What ended up happening was politics kept coming back to me, and in some unintentional ways. When I graduated from law school I went to a regional, pretty big law firm [in Lexington, Kentucky], and I was just learning how to practice law in private practice. But because I had this background on Capitol Hill, various partners would bring me in on cases that had a nexus to administrative law or election law or politics.
Q: A big deal has been made recently about staffer — specifically intern — pay. Did you feel you were adequately paid out of college, or did you have to scrape by, live with a half dozen roommates, get a second job?A: You’re never actually paid on Capitol Hill. [Laughs.] I’m so impressed with my staff and other staff on Capitol Hill.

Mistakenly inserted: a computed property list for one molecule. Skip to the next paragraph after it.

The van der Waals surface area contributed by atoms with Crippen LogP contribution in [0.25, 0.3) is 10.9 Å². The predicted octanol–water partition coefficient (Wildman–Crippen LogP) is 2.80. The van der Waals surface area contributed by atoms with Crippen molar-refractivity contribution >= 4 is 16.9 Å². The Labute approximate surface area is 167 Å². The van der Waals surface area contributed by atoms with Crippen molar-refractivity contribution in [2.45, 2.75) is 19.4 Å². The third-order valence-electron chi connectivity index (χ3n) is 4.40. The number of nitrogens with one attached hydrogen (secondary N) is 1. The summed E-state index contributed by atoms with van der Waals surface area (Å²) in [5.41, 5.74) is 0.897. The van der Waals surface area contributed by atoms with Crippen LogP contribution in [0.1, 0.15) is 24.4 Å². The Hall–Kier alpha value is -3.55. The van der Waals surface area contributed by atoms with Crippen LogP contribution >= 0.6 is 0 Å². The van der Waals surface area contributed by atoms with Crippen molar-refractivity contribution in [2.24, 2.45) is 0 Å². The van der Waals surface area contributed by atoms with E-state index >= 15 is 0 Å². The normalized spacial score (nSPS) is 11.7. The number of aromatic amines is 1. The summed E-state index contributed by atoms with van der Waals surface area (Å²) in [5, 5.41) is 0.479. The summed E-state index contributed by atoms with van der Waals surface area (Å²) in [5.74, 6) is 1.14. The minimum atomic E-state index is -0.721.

These are public-spirited people. They believe in public service. They’re overworked. They’re underpaid. It’s impressive how smart and energetic and motivated they are — and admittedly many of them are very young.
They come to Capitol Hill, and they work as interns or staff assistants or legislative correspondents or LAs. They don’t do it for the money. They do it because they believe in a cause.
Ultimately, it’s a great professional credential. Once you serve in these positions on Capitol Hill, the world is your oyster, and you’re very marketable professionally. So it does have its rewards down the road, for sure.
Q: Having worked among staffers as a peer and now as a boss, what separates some aides from others in terms of the quality of their work? What do you look for in a prospective staff member?